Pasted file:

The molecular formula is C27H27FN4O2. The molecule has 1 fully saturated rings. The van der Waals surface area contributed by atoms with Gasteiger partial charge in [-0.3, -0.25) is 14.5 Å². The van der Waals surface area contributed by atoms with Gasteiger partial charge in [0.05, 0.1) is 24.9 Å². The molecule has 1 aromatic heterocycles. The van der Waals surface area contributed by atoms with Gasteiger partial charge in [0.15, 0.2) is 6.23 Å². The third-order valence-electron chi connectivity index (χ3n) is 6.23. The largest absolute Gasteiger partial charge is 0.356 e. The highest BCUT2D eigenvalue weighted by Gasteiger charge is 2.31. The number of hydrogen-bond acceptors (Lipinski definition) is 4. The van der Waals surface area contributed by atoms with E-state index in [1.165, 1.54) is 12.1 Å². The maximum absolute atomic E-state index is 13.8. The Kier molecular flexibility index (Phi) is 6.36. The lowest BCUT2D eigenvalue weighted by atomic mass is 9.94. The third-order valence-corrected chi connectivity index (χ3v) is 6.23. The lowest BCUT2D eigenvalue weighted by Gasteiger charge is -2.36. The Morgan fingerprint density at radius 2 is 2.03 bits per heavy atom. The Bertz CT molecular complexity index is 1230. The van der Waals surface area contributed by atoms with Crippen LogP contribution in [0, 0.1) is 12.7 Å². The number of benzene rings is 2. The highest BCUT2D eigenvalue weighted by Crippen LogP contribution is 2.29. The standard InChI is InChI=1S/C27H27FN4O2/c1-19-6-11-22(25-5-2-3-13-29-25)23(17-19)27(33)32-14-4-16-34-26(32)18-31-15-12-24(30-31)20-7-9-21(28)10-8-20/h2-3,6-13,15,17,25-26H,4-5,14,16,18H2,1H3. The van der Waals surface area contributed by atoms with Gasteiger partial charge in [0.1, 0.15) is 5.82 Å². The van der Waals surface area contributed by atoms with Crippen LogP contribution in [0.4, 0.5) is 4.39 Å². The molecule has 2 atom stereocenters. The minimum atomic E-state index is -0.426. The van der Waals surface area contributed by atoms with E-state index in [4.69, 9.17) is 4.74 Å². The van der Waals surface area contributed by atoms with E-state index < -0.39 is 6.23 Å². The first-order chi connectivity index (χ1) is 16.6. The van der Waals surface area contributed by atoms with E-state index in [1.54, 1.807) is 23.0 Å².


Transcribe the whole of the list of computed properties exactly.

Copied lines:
The molecular formula is C27H27FN4O2. The molecule has 1 fully saturated rings. The van der Waals surface area contributed by atoms with Gasteiger partial charge in [-0.3, -0.25) is 14.5 Å². The van der Waals surface area contributed by atoms with Gasteiger partial charge in [0.05, 0.1) is 24.9 Å². The molecule has 1 aromatic heterocycles. The van der Waals surface area contributed by atoms with Gasteiger partial charge in [0.15, 0.2) is 6.23 Å². The third-order valence-electron chi connectivity index (χ3n) is 6.23. The largest absolute Gasteiger partial charge is 0.356 e. The highest BCUT2D eigenvalue weighted by Gasteiger charge is 2.31. The number of hydrogen-bond acceptors (Lipinski definition) is 4. The van der Waals surface area contributed by atoms with E-state index in [1.165, 1.54) is 12.1 Å². The maximum absolute atomic E-state index is 13.8. The Kier molecular flexibility index (Phi) is 6.36. The lowest BCUT2D eigenvalue weighted by atomic mass is 9.94. The third-order valence-corrected chi connectivity index (χ3v) is 6.23. The lowest BCUT2D eigenvalue weighted by Gasteiger charge is -2.36. The Morgan fingerprint density at radius 2 is 2.03 bits per heavy atom. The Bertz CT molecular complexity index is 1230. The van der Waals surface area contributed by atoms with Crippen LogP contribution in [0, 0.1) is 12.7 Å². The number of benzene rings is 2. The highest BCUT2D eigenvalue weighted by Crippen LogP contribution is 2.29. The standard InChI is InChI=1S/C27H27FN4O2/c1-19-6-11-22(25-5-2-3-13-29-25)23(17-19)27(33)32-14-4-16-34-26(32)18-31-15-12-24(30-31)20-7-9-21(28)10-8-20/h2-3,6-13,15,17,25-26H,4-5,14,16,18H2,1H3. The van der Waals surface area contributed by atoms with Gasteiger partial charge in [0.1, 0.15) is 5.82 Å². The van der Waals surface area contributed by atoms with Crippen LogP contribution in [0.4, 0.5) is 4.39 Å². The molecule has 2 atom stereocenters. The minimum atomic E-state index is -0.426. The van der Waals surface area contributed by atoms with E-state index in [4.69, 9.17) is 4.74 Å². The van der Waals surface area contributed by atoms with E-state index < -0.39 is 6.23 Å². The first-order chi connectivity index (χ1) is 16.6. The van der Waals surface area contributed by atoms with E-state index in [1.54, 1.807) is 23.0 Å².